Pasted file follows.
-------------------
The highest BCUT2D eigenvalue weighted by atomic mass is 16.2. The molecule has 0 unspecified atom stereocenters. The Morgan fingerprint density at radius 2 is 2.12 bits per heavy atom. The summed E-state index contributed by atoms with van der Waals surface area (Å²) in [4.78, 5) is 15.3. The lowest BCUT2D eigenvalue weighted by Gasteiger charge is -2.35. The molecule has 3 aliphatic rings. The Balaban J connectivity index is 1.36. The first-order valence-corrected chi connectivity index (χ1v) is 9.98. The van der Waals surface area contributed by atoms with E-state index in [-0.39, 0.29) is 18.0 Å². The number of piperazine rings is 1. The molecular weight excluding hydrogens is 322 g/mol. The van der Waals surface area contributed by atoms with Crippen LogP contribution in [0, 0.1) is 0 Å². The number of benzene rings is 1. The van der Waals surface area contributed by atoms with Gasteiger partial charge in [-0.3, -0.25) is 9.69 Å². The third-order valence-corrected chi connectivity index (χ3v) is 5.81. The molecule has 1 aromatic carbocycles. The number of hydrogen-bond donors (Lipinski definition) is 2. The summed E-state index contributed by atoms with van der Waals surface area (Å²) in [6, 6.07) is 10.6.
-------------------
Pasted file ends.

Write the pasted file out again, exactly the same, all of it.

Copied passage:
The highest BCUT2D eigenvalue weighted by atomic mass is 16.2. The molecule has 0 unspecified atom stereocenters. The Morgan fingerprint density at radius 2 is 2.12 bits per heavy atom. The summed E-state index contributed by atoms with van der Waals surface area (Å²) in [4.78, 5) is 15.3. The lowest BCUT2D eigenvalue weighted by Gasteiger charge is -2.35. The molecule has 3 aliphatic rings. The Balaban J connectivity index is 1.36. The first-order valence-corrected chi connectivity index (χ1v) is 9.98. The van der Waals surface area contributed by atoms with E-state index in [-0.39, 0.29) is 18.0 Å². The number of piperazine rings is 1. The molecular weight excluding hydrogens is 322 g/mol. The van der Waals surface area contributed by atoms with Crippen LogP contribution in [0, 0.1) is 0 Å². The number of benzene rings is 1. The van der Waals surface area contributed by atoms with Gasteiger partial charge in [-0.3, -0.25) is 9.69 Å². The third-order valence-corrected chi connectivity index (χ3v) is 5.81. The molecule has 1 aromatic carbocycles. The number of hydrogen-bond donors (Lipinski definition) is 2. The summed E-state index contributed by atoms with van der Waals surface area (Å²) in [6, 6.07) is 10.6.